Mold: The Harvey Aftershock

Weeks after Harvey, homeowners are experiencing an aftershock. The floods may have dried but the moisture is coming back in the form of mold. A woman who developed health problems after living with mold following Rita is sharing her story to help Harvey v

Weeks after Harvey, homeowners are experiencing an aftershock. The floods may have dried but the moisture is coming back in the form of mold. A woman who developed health problems after living with mold following Rita is sharing her story to help Harvey victims.

Tina Dunham has lived through several hurricanes. Harvey forced the woman out of her Vidor home. It isn't the first time she's been displaced. Dunham has had to start over more than once. Rita was the root of her troubles. Dunham says she didn't realize that once the storm in 2005 passed, another wave of problems was on the way.

"I kind of knew what it was but ... I thought I'd get better," said Dunham. "I thought well, I'll just keep cleaning this and it'll be ok."

After Hurricane Rita, Dunham immediately started repairing the water damage to her home. In a matter of days, she developed a cough. Even after the repairs, her cough never got better and more symptoms popped up.

"Most of the time you feel poisoned," said Dunham. "You don't know how to describe it to anyone. The inflammation it brings is indescribable. It affects your vision."

Years and several doctor visits later, she finally came to terms with the fact that living with mold growing in the walls was the source of her struggle. Dunham believes she didn't discard enough of the porous materials in the water damaged home. Now she's sharing her story and begging her neighbors to take this seriously.

"I'm not an expert. It's what I've been through and what I learned the hard way."

Dunham is not alone in raising awareness.

"There's a lot of misinformation going around about mold remediation and what kills mold and what doesn't kill mold," said Eric Klein.

He is a volunteer with Can-Do. Klein is going door to door in Rose City and helping homeowners with the repair process.
The Ford family is one of many he's met along the way.

"If we can get the mold killed and gone it's a matter of just building it back up again," said Helen Ford.

Some of the buildings on the Ford property appear to be a total loss and could be demolished.
They stay out of the areas already riddled with mold.

Mold risks are real.

FEMA explains that "children, immune-compromised patients, pregnant women, people with respiratory conditions and the elderly ... appear to be at higher risks for adverse health effects from mold."

While air filters won't protect you from mold risks they can help you breathe easier, especially during demo.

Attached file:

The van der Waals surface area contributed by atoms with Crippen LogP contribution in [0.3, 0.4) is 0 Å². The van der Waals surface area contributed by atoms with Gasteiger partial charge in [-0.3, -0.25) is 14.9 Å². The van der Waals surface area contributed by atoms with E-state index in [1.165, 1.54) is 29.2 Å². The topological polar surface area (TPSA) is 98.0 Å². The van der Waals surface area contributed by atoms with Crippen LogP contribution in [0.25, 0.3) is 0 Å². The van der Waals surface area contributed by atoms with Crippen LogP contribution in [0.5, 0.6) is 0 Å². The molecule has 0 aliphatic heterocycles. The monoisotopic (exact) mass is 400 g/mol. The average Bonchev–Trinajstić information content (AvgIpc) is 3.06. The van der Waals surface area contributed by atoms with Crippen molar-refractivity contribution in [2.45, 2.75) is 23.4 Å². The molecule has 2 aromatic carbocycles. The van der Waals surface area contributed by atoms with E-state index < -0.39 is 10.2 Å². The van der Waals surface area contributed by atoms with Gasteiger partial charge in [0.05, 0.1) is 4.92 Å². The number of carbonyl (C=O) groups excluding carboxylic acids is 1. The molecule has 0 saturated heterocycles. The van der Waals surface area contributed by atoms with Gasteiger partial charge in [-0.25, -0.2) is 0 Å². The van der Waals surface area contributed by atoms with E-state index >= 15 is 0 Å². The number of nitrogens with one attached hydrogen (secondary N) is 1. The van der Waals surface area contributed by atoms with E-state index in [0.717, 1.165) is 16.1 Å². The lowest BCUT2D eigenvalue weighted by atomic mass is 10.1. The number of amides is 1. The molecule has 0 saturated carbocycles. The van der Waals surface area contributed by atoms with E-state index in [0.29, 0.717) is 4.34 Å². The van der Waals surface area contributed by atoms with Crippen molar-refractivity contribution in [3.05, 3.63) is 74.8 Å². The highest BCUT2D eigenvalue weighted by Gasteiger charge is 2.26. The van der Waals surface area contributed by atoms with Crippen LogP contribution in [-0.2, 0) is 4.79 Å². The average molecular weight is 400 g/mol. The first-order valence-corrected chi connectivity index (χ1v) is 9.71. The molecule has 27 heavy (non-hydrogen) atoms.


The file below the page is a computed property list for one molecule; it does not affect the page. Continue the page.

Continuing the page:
Dunham suggests duct taping a 20x20 air filter to the back of a box fan to help catch debris.

A lot of homeowners are calling in the professionals to help clear out areas where mold can thrive.

12News reached out to ServPro. Their crews were too busy for an interview but the company's website answers a lot of questions about the mold remediation process.
They say to be wary of companies claiming total mold "removal."

ServPro reminds Southeast Texans that:

• Mold is present almost everywhere, indoors and outdoors.
• Mold spores can enter your home through windows, doors, or AC systems -- or even hitch a ride indoors on your clothing or on a pet.
• Before mold remediation can begin, any sources of water or moisture must be addressed. Otherwise, the mold may return.
• Even higher-than-normal indoor humidity can support mold growth. Keep indoor humidity below 45 percent.

If you think there's mold in your home or business, ServPro suggests staying out of affected areas and turning off HVAC systems and fans.

As for what NOT to do, ServPro suggests:

• Don't touch or disturb the mold.
• Don't blow air across any surfaces with visible or suspected mold growth.
• Don't attempt to dry the area yourself.
• Don't spray bleach or other disinfectants on the mold.

Dunham also warns against the common thought that bleach will kill anything.

"Yeah, on hard surfaces, metal, glass, formica, tile, yes, you can clean it, remove it, it's gone. so it's dead. but anything it can absorb in [throw it out]."

FEMA agrees saying, "porous materials such as drywall, carpeting, paper, ceiling tiles and furniture made out of composite material ...should be discarded."

Dunham says she's still fighting to regain her health. She's also faced ridicule from neighbors who didn't believe the health complications were due to the mold. She encourages all Southeast Texans to do their homework, ask lots of questions and to reach out for support if they need help surviving this Harvey aftershock.

"Knowledge is power," said Dunham.

She started a Facebook page where Southeast Texans can share their experiences fighting mold. You can join in by posting a remediation company review, info about which products seem to work or even helpful articles. To request joining the group search "Texas Indoor Mold Harvey Aftermath" on Facebook.

Dunham says sharing her story often brings up a debate between the difference between indoor and outdoor mold. She's willing to share articles explaining more about the science behind mold growth. You can contact her through the mold Facebook group.

© 2017 KBMT-TV


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